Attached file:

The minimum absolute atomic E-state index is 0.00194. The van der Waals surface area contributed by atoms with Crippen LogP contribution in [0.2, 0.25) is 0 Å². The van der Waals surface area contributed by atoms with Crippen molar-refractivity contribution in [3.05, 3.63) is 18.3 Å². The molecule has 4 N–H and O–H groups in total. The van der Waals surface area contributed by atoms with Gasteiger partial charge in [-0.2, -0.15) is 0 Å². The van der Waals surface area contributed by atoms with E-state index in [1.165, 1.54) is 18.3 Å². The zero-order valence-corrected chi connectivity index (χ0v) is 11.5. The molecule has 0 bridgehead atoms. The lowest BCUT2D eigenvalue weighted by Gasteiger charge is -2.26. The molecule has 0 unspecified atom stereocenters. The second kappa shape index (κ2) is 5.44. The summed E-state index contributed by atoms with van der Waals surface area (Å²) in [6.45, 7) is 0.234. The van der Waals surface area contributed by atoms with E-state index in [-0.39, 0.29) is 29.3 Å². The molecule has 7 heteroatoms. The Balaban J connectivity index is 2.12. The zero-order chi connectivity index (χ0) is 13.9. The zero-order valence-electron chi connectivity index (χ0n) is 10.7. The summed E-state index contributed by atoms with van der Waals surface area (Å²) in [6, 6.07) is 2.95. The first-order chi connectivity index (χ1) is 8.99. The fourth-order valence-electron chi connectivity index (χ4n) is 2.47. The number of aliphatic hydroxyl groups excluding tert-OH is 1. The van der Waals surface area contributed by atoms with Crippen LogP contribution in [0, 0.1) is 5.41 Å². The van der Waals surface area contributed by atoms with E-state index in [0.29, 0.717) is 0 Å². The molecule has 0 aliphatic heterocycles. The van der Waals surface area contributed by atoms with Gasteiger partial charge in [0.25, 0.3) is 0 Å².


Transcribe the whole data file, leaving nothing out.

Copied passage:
The minimum absolute atomic E-state index is 0.00194. The van der Waals surface area contributed by atoms with Crippen LogP contribution in [0.2, 0.25) is 0 Å². The van der Waals surface area contributed by atoms with Crippen molar-refractivity contribution in [3.05, 3.63) is 18.3 Å². The molecule has 4 N–H and O–H groups in total. The van der Waals surface area contributed by atoms with Gasteiger partial charge in [-0.2, -0.15) is 0 Å². The van der Waals surface area contributed by atoms with E-state index in [1.165, 1.54) is 18.3 Å². The zero-order valence-corrected chi connectivity index (χ0v) is 11.5. The molecule has 0 bridgehead atoms. The lowest BCUT2D eigenvalue weighted by Gasteiger charge is -2.26. The molecule has 0 unspecified atom stereocenters. The second kappa shape index (κ2) is 5.44. The summed E-state index contributed by atoms with van der Waals surface area (Å²) in [6.45, 7) is 0.234. The van der Waals surface area contributed by atoms with E-state index in [-0.39, 0.29) is 29.3 Å². The molecule has 7 heteroatoms. The Balaban J connectivity index is 2.12. The zero-order chi connectivity index (χ0) is 13.9. The zero-order valence-electron chi connectivity index (χ0n) is 10.7. The summed E-state index contributed by atoms with van der Waals surface area (Å²) in [6, 6.07) is 2.95. The first-order chi connectivity index (χ1) is 8.99. The fourth-order valence-electron chi connectivity index (χ4n) is 2.47. The number of aliphatic hydroxyl groups excluding tert-OH is 1. The van der Waals surface area contributed by atoms with Crippen LogP contribution in [0, 0.1) is 5.41 Å². The van der Waals surface area contributed by atoms with E-state index in [0.29, 0.717) is 0 Å². The molecule has 0 aliphatic heterocycles. The van der Waals surface area contributed by atoms with Gasteiger partial charge in [0.25, 0.3) is 0 Å².